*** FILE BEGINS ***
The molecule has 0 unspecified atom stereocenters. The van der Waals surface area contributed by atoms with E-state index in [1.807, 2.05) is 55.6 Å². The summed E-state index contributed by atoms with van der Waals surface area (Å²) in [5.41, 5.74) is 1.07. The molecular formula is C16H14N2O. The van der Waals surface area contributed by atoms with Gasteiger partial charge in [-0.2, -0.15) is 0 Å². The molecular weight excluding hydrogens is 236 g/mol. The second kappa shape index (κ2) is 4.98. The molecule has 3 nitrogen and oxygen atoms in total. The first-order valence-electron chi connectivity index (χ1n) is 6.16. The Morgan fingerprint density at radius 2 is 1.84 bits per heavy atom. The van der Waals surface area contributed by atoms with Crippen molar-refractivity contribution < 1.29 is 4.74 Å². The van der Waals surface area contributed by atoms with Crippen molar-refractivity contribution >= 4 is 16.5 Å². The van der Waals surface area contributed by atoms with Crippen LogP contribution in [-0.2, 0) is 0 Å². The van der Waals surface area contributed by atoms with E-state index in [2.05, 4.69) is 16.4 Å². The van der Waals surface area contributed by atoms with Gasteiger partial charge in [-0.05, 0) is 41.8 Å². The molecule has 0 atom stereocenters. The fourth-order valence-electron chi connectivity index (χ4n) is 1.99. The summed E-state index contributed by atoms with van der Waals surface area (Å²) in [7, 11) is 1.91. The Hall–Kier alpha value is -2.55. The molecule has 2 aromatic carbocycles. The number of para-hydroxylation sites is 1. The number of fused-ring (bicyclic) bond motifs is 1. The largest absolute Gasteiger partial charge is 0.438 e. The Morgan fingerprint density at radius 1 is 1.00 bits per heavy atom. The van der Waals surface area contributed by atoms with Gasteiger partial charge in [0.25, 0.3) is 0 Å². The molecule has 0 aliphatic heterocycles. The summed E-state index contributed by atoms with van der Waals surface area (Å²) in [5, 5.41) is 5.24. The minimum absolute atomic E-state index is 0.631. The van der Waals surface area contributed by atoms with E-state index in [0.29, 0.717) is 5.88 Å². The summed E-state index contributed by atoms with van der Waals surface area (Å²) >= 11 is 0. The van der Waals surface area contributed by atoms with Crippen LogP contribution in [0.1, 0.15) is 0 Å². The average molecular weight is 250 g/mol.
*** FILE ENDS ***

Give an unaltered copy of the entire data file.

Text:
The molecule has 0 unspecified atom stereocenters. The van der Waals surface area contributed by atoms with E-state index in [1.807, 2.05) is 55.6 Å². The summed E-state index contributed by atoms with van der Waals surface area (Å²) in [5.41, 5.74) is 1.07. The molecular formula is C16H14N2O. The van der Waals surface area contributed by atoms with Gasteiger partial charge in [-0.2, -0.15) is 0 Å². The molecular weight excluding hydrogens is 236 g/mol. The second kappa shape index (κ2) is 4.98. The molecule has 3 nitrogen and oxygen atoms in total. The first-order valence-electron chi connectivity index (χ1n) is 6.16. The Morgan fingerprint density at radius 2 is 1.84 bits per heavy atom. The van der Waals surface area contributed by atoms with Crippen molar-refractivity contribution < 1.29 is 4.74 Å². The van der Waals surface area contributed by atoms with Crippen molar-refractivity contribution >= 4 is 16.5 Å². The van der Waals surface area contributed by atoms with Crippen LogP contribution in [-0.2, 0) is 0 Å². The van der Waals surface area contributed by atoms with E-state index in [2.05, 4.69) is 16.4 Å². The van der Waals surface area contributed by atoms with Gasteiger partial charge in [-0.05, 0) is 41.8 Å². The molecule has 0 atom stereocenters. The fourth-order valence-electron chi connectivity index (χ4n) is 1.99. The summed E-state index contributed by atoms with van der Waals surface area (Å²) in [7, 11) is 1.91. The Hall–Kier alpha value is -2.55. The molecule has 2 aromatic carbocycles. The number of para-hydroxylation sites is 1. The number of fused-ring (bicyclic) bond motifs is 1. The largest absolute Gasteiger partial charge is 0.438 e. The Morgan fingerprint density at radius 1 is 1.00 bits per heavy atom. The van der Waals surface area contributed by atoms with Gasteiger partial charge in [0.25, 0.3) is 0 Å². The molecule has 0 aliphatic heterocycles. The summed E-state index contributed by atoms with van der Waals surface area (Å²) in [5, 5.41) is 5.24. The minimum absolute atomic E-state index is 0.631. The van der Waals surface area contributed by atoms with E-state index in [0.29, 0.717) is 5.88 Å². The summed E-state index contributed by atoms with van der Waals surface area (Å²) >= 11 is 0. The van der Waals surface area contributed by atoms with Crippen LogP contribution in [0.1, 0.15) is 0 Å². The average molecular weight is 250 g/mol.